David Rosen
Nucor Steel has entered into a contract to harvest some of the heat energy created by the steel processing work they do, to help heat homes in Seattle.

Seattle City Light teams up with biggest customer, Nucor, to turn wasted heat into power

Drive into and out of “Westside” along the West Seattle Bridge and you are bound to see Gotham-esque amounts of steam billowing from the Nucor steel plant on occasion. Behind the scenes, Nucor workers are melting masses of scrap metal down at extreme temperatures and turning them into rebar – a basic construction building block.

The work requires a lot of energy, making Nucor Steel Seattle City Light’s number one customer, and produces a lot of wasted heat in that evaporates into the atmosphere … until now.

City Light announced on Feb. 5 that Seattle’s City Council approved an ordinance “to allow Seattle City Light to enter into an innovative energy conservation contract with … Nucor Steel …” to harness that heat and turn it into energy.

According to City Light, the project will produce enough energy to heat an estimated 540 Seattle homes a year, turning wasted heat into 5,000 megawatt-hours of energy. Scott Thomsen, spokesman for City Light, further explained that Nucor will actually return most of that energy right back into their operation, and in doing so they reduce the electrical demands City Light needs to meet.

“Seattle City Light and Nucor have stepped up and aggressively pursued an opportunity to take an innovative approach to energy efficiency,” Mike O’Brien, chair of the City Council Energy & Environment Committee, said in a statement. “The utility and its largest customer, Nucor are showing leadership under the requirements of I-937.”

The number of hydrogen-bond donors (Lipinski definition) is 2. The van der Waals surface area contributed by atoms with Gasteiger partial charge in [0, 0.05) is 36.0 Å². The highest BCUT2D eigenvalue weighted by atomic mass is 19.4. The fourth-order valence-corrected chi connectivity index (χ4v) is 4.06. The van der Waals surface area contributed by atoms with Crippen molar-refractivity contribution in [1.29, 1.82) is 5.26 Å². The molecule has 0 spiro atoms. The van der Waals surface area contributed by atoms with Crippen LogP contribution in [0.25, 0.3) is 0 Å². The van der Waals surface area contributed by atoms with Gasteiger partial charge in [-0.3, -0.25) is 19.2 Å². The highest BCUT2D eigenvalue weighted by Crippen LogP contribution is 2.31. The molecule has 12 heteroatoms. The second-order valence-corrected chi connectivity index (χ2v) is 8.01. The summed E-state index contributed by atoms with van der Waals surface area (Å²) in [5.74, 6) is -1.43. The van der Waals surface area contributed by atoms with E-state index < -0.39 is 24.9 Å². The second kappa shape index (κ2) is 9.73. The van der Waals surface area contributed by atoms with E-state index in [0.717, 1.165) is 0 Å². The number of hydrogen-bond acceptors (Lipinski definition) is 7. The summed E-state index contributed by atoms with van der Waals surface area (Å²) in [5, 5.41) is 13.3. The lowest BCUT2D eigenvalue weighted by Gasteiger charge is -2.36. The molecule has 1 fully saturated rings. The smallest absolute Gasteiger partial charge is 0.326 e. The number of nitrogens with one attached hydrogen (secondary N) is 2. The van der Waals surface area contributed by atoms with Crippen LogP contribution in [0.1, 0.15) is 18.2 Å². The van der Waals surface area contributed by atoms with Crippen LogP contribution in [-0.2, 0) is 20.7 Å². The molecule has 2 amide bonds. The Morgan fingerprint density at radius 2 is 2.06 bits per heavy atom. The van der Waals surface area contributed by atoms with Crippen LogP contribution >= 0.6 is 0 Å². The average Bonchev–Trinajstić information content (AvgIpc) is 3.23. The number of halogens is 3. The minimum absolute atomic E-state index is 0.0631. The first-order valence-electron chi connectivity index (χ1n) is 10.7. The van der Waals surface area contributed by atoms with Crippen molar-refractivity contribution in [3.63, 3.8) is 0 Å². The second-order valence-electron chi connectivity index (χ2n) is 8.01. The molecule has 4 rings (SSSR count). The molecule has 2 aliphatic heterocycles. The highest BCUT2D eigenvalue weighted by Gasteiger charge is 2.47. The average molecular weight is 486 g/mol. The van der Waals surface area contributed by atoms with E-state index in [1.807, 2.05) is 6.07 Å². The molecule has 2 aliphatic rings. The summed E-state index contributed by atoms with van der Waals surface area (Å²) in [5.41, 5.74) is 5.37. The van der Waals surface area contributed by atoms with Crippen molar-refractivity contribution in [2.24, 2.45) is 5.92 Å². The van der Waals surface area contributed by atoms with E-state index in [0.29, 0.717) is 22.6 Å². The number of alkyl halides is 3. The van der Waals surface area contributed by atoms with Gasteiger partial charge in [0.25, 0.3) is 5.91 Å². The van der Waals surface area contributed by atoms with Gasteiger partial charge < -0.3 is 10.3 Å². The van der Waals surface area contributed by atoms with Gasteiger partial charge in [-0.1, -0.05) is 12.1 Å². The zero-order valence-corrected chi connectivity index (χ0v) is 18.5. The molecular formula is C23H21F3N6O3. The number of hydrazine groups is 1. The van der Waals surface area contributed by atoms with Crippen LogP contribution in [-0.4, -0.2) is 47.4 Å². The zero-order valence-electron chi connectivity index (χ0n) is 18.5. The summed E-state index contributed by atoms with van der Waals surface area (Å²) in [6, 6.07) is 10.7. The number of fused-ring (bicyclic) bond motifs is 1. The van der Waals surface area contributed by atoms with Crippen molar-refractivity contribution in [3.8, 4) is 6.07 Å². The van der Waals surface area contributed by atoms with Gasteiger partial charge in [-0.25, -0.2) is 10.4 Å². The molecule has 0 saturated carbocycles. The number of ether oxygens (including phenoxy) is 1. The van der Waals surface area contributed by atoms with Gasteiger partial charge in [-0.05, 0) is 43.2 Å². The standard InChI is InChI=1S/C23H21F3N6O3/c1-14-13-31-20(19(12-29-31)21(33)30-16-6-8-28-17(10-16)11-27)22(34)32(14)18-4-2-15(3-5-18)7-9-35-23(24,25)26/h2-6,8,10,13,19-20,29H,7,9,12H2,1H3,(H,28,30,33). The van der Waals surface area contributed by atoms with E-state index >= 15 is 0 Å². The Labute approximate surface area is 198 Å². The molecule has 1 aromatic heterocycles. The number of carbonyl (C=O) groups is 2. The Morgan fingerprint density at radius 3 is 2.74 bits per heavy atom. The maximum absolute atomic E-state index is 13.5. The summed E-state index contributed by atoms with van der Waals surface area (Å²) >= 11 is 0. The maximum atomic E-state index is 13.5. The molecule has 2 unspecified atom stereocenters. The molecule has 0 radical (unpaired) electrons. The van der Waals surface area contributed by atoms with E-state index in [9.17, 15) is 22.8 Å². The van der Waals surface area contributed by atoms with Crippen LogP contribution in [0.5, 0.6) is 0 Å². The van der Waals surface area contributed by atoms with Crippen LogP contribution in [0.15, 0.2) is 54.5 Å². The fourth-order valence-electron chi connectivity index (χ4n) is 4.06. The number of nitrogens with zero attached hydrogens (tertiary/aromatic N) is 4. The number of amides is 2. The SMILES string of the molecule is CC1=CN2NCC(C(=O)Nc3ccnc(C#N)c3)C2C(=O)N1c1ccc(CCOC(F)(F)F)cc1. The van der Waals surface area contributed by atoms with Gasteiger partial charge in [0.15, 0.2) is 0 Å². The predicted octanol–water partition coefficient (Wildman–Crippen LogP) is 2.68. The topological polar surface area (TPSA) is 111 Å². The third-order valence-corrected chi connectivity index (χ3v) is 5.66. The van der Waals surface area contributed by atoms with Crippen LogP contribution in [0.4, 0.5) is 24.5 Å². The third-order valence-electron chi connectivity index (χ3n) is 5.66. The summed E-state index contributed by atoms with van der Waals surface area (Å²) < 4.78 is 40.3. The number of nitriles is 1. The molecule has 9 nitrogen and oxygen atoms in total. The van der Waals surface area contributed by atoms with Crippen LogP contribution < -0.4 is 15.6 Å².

I-937, the Washington Energy Independence Act passed by voters in 2006, requires “utilities with more than 25,000 customers to acquire 15 percent of their energy needs through new renewable energy sources by the year 2020,” according to a press release. This plan works into that long term goal.

“Today’s Council vote adopts the Department of Commerce’s advisory opinion and gives City Light the authority to enter into a long-term agreement with Nucor,” City Light officials wrote. “It gives Nucor the certainty it needs to negotiate engineering and equipment contracts with vendors.”

Fine print wise, the two have entered into a 12-year contract where City Lihgt will pay two cents per kilowatt-hour produced by Nucor, which helps Nucor justify the costs of implementing the new system. In return, Nucor is “required to repay any portion of the financial incentives if the project is permanently shut down” at any time during the life of the contract.

According to the plan presented to the City Council, Nucor will spend $3.5 million to bring a 1.1 megawatt capacity generator online, which can produce a maximum of 5,450 megawatt-hours per year.

Nucor is negotiating with vendors now and hopes to have the project up and running in 2014.

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